China's President Hu Jintao is visiting the US in what many Americans are seeing as a vitally important trip - one which will decide whether the protectionist instincts of some US politicians are given a boost or put on the back burner.
US manufacturers say China depresses the value of its currency to make Chinese goods cheaper for US consumers and American products more expensive in China.
The flags are out to welcome Hu on his US visit
Some politicians want America to retaliate.
The fact is that neither the US establishment nor ordinary Americans know what to make of China.
Is this huge and burgeoning nation a threat or an opportunity?
And if China does represent a threat - if Chinese trade practices are currently unfair - what is the best way of altering the situation?
Should there be engagement or disassociation?
Chinese for children
I watched recently as a new generation of Americans prepared for the future.
These Americans have no doubt in their minds that China represents exciting new possibilities.
They were seven-year-olds at Potomac elementary school in the suburbs of Washington DC, where one of the first things they learn is how to count from one to ten in Chinese.
The school has been teaching Chinese for some time, but the headmistress Linda Goldberg says that recently the pace has picked up.
And much of the impetus, she says, comes from parents who want to position their kids for a Chinese future - a future where America and China are trading partners, a future where the two nations speak each others' languages, literally and metaphorically.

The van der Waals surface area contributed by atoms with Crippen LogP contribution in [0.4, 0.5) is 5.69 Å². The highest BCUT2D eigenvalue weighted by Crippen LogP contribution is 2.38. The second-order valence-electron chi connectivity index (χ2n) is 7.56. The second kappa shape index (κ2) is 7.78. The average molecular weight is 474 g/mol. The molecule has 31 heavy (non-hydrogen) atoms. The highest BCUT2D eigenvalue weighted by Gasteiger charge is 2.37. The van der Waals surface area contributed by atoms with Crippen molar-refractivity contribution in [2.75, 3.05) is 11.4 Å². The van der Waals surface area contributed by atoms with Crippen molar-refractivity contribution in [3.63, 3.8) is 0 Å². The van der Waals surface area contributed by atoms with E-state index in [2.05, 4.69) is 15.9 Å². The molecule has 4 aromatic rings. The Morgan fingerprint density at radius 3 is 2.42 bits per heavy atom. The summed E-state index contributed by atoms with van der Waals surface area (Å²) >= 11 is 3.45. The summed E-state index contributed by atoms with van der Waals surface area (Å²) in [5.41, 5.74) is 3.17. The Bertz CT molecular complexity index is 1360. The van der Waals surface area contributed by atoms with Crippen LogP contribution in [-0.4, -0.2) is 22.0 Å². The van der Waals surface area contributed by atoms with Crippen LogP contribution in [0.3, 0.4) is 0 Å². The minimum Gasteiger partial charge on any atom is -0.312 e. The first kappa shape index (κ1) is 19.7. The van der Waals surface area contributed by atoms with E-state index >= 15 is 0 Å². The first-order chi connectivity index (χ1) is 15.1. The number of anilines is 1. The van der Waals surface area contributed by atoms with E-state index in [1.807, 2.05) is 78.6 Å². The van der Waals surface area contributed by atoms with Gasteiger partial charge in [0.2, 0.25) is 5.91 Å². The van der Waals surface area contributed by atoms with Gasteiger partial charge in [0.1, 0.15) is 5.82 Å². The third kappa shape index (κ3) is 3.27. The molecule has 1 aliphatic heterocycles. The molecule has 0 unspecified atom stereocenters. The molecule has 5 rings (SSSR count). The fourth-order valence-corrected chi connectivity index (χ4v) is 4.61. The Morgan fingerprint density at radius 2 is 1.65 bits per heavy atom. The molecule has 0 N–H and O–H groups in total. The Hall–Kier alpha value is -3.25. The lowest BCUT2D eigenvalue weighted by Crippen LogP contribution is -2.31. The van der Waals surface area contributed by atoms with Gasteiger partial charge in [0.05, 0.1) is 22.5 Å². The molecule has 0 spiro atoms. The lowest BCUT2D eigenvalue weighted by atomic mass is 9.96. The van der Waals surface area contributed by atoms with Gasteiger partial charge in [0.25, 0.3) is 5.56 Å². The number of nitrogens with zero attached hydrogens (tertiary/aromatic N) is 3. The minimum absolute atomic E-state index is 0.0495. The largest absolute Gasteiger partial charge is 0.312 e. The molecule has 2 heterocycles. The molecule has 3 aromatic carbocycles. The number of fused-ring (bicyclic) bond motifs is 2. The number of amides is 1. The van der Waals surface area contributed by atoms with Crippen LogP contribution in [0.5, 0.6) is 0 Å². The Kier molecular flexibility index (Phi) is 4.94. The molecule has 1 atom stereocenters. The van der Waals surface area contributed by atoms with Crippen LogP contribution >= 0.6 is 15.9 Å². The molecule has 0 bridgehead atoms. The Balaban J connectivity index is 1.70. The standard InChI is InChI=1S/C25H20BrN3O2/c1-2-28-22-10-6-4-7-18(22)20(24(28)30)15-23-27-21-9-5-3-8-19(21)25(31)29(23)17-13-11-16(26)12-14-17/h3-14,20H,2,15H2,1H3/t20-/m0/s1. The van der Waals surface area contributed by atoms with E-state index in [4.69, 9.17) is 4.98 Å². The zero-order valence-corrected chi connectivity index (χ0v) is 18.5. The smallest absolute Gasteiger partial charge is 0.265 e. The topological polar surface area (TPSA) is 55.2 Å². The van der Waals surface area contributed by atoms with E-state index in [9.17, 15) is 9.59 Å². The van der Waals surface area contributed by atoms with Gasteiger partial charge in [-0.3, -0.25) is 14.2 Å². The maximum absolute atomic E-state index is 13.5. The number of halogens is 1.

Back in the centre of Washington, though - where the politicians must map out the path to the great Chinese future - things are not sounding so sunny.
Here they can count from one to ten in English, and that ability gives them a gloomy sense that they are being fleeced - that China's currency is being kept deliberately weak in order to keep its exports cheap, damaging US firms and distorting fair trade.
Senator Charles Grassley, Republican of Iowa, says agricultural manufacturers in his state are suffering and Mr Bush needs to act.
Sen Grassley wants action from the president
For too long, Senator Grassley told me, there has been a "namby-pamby" attitude to getting tough with the Chinese - the time has come for real tough talk and President Bush should offer some of that talk in Washington this week.
The senator says people in his state sometimes think there is a greater interest in assisting the Chinese economy than in helping out at home.
The Bush administration has so far fought off the senators' demands for punitive action against the Chinese - but this is a weakened White House and it is an election year.
The president's commerce secretary, Carlos Gutierrez, speaks very plainly about the risks if China does not change course.
On a recent visit to China he told his hosts that there were protectionist elements in Congress and the Chinese needed to do more to stop them gaining ground.
What he did not say, of course, is that his boss is so politically weak that he might anyway be brushed out of the way by senators on a protectionist roll.
Meanwhile, back at Potomac elementary, the kids sing Chinese songs with gusto, tiny unwitting advocates of free trade in a nation which is having doubts.